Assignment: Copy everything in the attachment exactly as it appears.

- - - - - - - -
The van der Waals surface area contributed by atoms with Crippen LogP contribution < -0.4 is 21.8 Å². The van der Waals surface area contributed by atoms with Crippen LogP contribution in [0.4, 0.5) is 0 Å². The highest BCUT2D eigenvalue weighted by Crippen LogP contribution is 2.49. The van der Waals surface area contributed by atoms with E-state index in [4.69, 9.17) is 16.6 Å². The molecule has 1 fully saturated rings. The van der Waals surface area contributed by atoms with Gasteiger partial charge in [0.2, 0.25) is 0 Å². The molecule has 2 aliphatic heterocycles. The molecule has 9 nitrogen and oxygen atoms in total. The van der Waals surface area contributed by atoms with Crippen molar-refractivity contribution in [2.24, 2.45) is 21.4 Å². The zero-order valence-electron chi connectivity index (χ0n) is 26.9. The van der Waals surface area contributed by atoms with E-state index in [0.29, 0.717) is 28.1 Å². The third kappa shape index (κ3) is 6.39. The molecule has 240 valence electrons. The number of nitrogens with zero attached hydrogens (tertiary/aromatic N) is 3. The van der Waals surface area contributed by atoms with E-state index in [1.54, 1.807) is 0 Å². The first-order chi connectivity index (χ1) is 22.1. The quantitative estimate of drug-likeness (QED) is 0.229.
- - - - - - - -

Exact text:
The van der Waals surface area contributed by atoms with Crippen LogP contribution < -0.4 is 21.8 Å². The van der Waals surface area contributed by atoms with Crippen LogP contribution in [0.4, 0.5) is 0 Å². The highest BCUT2D eigenvalue weighted by Crippen LogP contribution is 2.49. The van der Waals surface area contributed by atoms with E-state index in [4.69, 9.17) is 16.6 Å². The molecule has 1 fully saturated rings. The van der Waals surface area contributed by atoms with Gasteiger partial charge in [0.2, 0.25) is 0 Å². The molecule has 2 aliphatic heterocycles. The molecule has 9 nitrogen and oxygen atoms in total. The van der Waals surface area contributed by atoms with Crippen molar-refractivity contribution in [2.24, 2.45) is 21.4 Å². The zero-order valence-electron chi connectivity index (χ0n) is 26.9. The van der Waals surface area contributed by atoms with E-state index in [0.29, 0.717) is 28.1 Å². The third kappa shape index (κ3) is 6.39. The molecule has 240 valence electrons. The number of nitrogens with zero attached hydrogens (tertiary/aromatic N) is 3. The van der Waals surface area contributed by atoms with E-state index in [1.54, 1.807) is 0 Å². The first-order chi connectivity index (χ1) is 22.1. The quantitative estimate of drug-likeness (QED) is 0.229.